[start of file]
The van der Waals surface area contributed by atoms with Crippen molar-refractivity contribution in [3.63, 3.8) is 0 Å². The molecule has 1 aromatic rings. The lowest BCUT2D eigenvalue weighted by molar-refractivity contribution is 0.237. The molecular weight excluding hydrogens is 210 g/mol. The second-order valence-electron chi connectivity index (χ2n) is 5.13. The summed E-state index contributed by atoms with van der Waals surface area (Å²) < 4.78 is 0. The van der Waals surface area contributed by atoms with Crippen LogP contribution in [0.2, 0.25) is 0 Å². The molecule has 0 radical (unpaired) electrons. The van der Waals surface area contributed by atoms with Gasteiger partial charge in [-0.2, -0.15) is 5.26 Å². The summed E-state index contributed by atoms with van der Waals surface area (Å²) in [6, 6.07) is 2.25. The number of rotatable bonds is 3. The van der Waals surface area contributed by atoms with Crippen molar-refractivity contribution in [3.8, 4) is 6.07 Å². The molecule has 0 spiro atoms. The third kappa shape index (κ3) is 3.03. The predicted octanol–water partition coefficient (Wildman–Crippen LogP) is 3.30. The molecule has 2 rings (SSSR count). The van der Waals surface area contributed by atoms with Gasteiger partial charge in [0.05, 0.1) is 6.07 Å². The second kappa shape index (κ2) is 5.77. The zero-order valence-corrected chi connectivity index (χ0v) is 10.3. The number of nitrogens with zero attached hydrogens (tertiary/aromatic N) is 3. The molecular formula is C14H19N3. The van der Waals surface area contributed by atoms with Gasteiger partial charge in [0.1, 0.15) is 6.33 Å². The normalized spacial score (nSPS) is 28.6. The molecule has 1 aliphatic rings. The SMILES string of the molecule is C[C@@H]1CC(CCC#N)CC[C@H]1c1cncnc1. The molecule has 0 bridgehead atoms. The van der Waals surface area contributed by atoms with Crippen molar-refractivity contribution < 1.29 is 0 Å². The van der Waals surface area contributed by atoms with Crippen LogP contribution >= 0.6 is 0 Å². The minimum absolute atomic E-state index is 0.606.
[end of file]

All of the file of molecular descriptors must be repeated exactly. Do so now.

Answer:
The van der Waals surface area contributed by atoms with Crippen molar-refractivity contribution in [3.63, 3.8) is 0 Å². The molecule has 1 aromatic rings. The lowest BCUT2D eigenvalue weighted by molar-refractivity contribution is 0.237. The molecular weight excluding hydrogens is 210 g/mol. The second-order valence-electron chi connectivity index (χ2n) is 5.13. The summed E-state index contributed by atoms with van der Waals surface area (Å²) < 4.78 is 0. The van der Waals surface area contributed by atoms with Crippen LogP contribution in [0.2, 0.25) is 0 Å². The molecule has 0 radical (unpaired) electrons. The van der Waals surface area contributed by atoms with Gasteiger partial charge in [-0.2, -0.15) is 5.26 Å². The summed E-state index contributed by atoms with van der Waals surface area (Å²) in [6, 6.07) is 2.25. The number of rotatable bonds is 3. The van der Waals surface area contributed by atoms with Crippen molar-refractivity contribution in [3.8, 4) is 6.07 Å². The molecule has 0 spiro atoms. The third kappa shape index (κ3) is 3.03. The predicted octanol–water partition coefficient (Wildman–Crippen LogP) is 3.30. The molecule has 2 rings (SSSR count). The van der Waals surface area contributed by atoms with Gasteiger partial charge in [0.05, 0.1) is 6.07 Å². The second kappa shape index (κ2) is 5.77. The zero-order valence-corrected chi connectivity index (χ0v) is 10.3. The number of nitrogens with zero attached hydrogens (tertiary/aromatic N) is 3. The molecular formula is C14H19N3. The van der Waals surface area contributed by atoms with Gasteiger partial charge in [0.1, 0.15) is 6.33 Å². The normalized spacial score (nSPS) is 28.6. The molecule has 1 aliphatic rings. The SMILES string of the molecule is C[C@@H]1CC(CCC#N)CC[C@H]1c1cncnc1. The molecule has 0 bridgehead atoms. The van der Waals surface area contributed by atoms with Crippen molar-refractivity contribution < 1.29 is 0 Å². The van der Waals surface area contributed by atoms with Crippen LogP contribution >= 0.6 is 0 Å². The minimum absolute atomic E-state index is 0.606.